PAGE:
I plastered on a smile and said, "No, this book takes place during the first of two Napoleonic wars. So far four people have died and there is a spy loose who may or may not hold the fate of the world in his hands."

To which he replied, "Sounds good. Can I read it when you're done?"

LOL. The wife laughed and said she'd love for him to read a romance novel, so he'd understand how much she enjoyed them.

I've recently devoured the "Dangerous Men and Adventurous Women" book of essays. I was pumping my hand after each one like a rabid football fan.

Years ago I gave up defending derogatory comments with anything more than, "If you've never read one, then you're speaking out of ignorance."

Stops them every time.
Suz

Anna Campbell said...

Good for you, Suz. I read Dangerous Men and Adventurous Women in the last couple of months too. What an amazing collection of essays!

Thanks, Keira! Not sure I'd want to devote my life to public speaking but it's great to face our fears sometimes, isn't it?

Denise Rossetti said...

Anna, now you're really pushing my buttons! Try telling people you write erotic romance - aaargh! If one more person winks and asks if I do all my own research, I'm going to be gathering background for a non-fiction book about a murder by a small enraged woman who's inserted a mouse somewhere it wasn't meant to go!

I think romance gets trivialized for a whole swag of reasons -

1. It's for women by women, as you say Anna and therefore trivial, like raising children. (Hang on, must watch the blood pressure...)

2. It's unashamedly ENTERTAINMENT - not necessarily intended to *improve*, though of course, that can happen and does. But it's not a general perception and it doesn't fit with the 19th century work ethic that still underpins a lot of society.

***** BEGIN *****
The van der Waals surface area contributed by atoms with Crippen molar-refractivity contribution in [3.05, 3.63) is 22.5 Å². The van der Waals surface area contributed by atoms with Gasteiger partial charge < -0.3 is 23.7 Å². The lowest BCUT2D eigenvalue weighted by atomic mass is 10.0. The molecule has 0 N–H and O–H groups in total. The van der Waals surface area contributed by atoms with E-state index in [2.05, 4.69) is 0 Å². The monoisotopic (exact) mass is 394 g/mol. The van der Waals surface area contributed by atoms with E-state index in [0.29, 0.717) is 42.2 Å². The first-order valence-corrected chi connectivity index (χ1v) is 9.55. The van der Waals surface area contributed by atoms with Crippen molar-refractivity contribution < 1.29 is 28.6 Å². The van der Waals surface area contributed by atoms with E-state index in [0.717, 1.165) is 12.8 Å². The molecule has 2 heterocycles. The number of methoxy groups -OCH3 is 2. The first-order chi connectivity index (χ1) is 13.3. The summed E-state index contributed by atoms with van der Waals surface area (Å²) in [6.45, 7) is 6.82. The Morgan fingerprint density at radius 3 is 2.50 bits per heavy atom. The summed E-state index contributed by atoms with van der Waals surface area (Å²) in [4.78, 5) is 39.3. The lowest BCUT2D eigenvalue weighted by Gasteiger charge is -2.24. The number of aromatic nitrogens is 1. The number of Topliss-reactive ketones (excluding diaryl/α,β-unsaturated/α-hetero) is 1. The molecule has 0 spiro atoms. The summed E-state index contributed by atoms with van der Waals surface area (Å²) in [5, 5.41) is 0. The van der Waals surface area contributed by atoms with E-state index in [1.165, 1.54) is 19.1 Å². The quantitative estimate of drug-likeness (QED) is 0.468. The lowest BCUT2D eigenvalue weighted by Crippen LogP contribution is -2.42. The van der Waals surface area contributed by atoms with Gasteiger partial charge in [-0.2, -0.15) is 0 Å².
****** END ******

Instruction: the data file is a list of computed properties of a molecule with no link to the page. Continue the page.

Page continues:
3. Happiness is not "real", therefore HEA's are a fantasy. I've been married over 30 years. What's not to believe about HEA's?

One of my best friends doesn't care for romance at all because she feels she doesn't "learn" anything. Also, deep down, she believes she doesn't deserve true happiness. That it will ever happen.

4. It's so easy to write one, anyone could do it. When I told my mother I was writing, she said, "That's nice, dear. When will they publish it?"
A colleague said, "Oh, a Mills and Boon? I've got the perfect plot for that formula." Had she written it? No. Has she since written it? No. But it was only a question of finding the time.

5. Related is the perception that all romance is "Mills & Boon" and that it's all written to the mythical formula. Well, I know I'm not up to writing category. I tried and that one lives in the sock drawer...

However, I have to say that I work in a university and my colleagues have all been surprisingly supportive, whether or not they read romance. And some do. Just this year, we have a new Masters degree in romance writing (under the umbrella of creative writing).

OK, climbing off the soapbox before I get a nosebleed. But goddess, it was good to vent! Thanks Anna!

Denise

Kathryn S said...

*Waving to Keira*

My sister likes 'bleak' books, like Caren's friend. She'll tell me about these books that she's read -- and really enjoyed -- that scare me. lol. I have no problem with her choice of reading material, especially if she gets something emotionally satisfying out of it, but I want a happy ending -- or at least a satisfying one.

Authorness said...

Anna made a scintillating debut as a speaker at the Guildford Library last Thursday night. I know she inspired a lot of folks to defend the honour of the romance genre.

Good onya, Anna!

x Vanessa

Keira Soleore said...

KathrynS waved to me?! WOW! You know, I want to gush...

Denise: I loved your responses. I'm saving all these "thumbs in people's faces" so I can trot them out at will. :)

Anna Campbell said...

Denise, I'm ready to storm the barricades after reading your post! Whoo-hoo!

Vanessa, thanks for saying that. You made a great barrel girl!

Thanks to everyone who commented! I've picked up some great responses to silly people!